Learn more about Deakin courses and how we compare to other universities when it comes to the quality of our teaching and learning. We're also committed to admissions transparency. Read about our first intake of 2024 students (PDF, 793KB) – their average ATARs, whether they had any previous higher education experience and more.

    Not sure if you can get into Deakin? Discover the different entry pathways we offer and study options available to you, no matter your ATAR or education history.

    Recognition of prior learning

    If you have completed previous studies which you believe may reduce the number of units you have to complete at Deakin, indicate in the appropriate section on your application that you wish to be considered for Recognition of prior learning. You will need to provide a certified copy of your previous course details so your credit can be determined. If you are eligible, your offer letter will then contain information about your Recognition of prior learning.
    Your Recognition of prior learning is formally approved prior to your enrolment at Deakin during the Enrolment and Orientation Program. You must bring original documents relating to your previous study so that this approval can occur.

    You can also refer to the Recognition of prior learning system which outlines the credit that may be granted towards a Deakin University degree.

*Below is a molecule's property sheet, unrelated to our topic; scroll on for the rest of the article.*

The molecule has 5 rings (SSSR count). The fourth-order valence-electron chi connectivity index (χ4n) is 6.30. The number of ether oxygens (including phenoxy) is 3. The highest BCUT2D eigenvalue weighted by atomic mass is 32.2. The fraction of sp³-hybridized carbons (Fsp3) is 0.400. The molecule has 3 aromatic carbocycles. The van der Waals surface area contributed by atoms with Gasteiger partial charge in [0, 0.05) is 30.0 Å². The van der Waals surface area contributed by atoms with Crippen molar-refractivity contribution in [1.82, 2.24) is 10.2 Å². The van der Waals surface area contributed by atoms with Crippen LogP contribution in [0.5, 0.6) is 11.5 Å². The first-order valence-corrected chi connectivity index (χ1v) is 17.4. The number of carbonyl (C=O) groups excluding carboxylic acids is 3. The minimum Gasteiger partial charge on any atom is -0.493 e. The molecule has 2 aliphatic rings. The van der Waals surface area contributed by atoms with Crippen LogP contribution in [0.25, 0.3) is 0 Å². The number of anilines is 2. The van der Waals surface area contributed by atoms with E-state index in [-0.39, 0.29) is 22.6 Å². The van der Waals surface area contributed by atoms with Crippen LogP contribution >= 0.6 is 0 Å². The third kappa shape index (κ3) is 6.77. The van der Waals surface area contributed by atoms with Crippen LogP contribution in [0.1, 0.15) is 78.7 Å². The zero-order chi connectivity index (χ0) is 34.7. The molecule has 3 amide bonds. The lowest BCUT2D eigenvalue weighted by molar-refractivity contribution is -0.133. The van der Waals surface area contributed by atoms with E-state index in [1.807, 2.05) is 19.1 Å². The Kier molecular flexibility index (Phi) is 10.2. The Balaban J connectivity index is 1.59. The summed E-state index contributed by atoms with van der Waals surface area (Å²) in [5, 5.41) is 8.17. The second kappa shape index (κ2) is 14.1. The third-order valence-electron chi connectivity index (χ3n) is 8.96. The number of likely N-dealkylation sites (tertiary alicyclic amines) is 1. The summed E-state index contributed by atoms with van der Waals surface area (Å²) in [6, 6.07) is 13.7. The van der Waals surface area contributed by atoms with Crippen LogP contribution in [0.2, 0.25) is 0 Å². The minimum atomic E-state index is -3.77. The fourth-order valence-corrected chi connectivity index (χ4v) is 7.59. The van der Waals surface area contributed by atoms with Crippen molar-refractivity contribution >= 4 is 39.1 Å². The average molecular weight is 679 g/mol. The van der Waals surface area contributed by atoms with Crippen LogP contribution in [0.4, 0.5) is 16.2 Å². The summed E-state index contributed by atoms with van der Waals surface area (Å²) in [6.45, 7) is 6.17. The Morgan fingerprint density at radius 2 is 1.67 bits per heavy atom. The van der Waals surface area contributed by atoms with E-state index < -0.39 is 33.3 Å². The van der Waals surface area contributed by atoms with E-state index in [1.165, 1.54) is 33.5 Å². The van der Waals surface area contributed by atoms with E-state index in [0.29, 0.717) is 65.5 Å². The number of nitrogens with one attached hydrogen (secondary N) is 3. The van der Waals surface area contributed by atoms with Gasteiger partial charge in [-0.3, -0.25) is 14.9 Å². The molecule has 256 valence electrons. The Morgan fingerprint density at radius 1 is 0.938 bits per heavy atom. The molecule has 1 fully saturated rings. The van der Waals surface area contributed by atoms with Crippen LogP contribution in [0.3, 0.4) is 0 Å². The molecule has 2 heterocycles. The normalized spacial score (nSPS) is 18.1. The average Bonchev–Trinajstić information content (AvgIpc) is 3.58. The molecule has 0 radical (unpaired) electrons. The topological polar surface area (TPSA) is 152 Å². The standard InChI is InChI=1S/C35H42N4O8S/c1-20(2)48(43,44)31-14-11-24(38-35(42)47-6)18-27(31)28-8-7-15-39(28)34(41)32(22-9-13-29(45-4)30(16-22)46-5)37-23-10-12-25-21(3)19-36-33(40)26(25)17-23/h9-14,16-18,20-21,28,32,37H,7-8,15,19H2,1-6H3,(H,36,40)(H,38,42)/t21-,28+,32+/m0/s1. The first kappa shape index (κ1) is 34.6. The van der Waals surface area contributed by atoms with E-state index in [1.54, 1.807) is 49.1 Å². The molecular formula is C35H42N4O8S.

Fees and scholarships

    Fee information

    Estimated tuition fee - full-fee paying place

    The tuition fees you pay are determined by the course you are enrolled in.

    The 'Estimated tuition fee' is provided as a guide only based on a typical enrolment of students completing the first year of this course. The cost will vary depending on the units you choose, your study load, the length of your course and any approved Recognition of prior learning you have.

    Each unit you enrol in has a credit point value. The 'Estimated tuition fee' is calculated by adding together eight credit points of a typical combination of units for that course. Eight credit points is used as it represents a typical full-time enrolment load for a year.

    You can find the credit point value of each unit under the Unit Description by searching for the unit in the handbook.

    Learn more about international student fees.

    Scholarship options

    A Deakin scholarship could help you pay for your course fees, living costs and study materials. If you've got something special to offer Deakin - or maybe you just need a bit of extra support - we've got a scholarship opportunity for you. Search or browse through our scholarships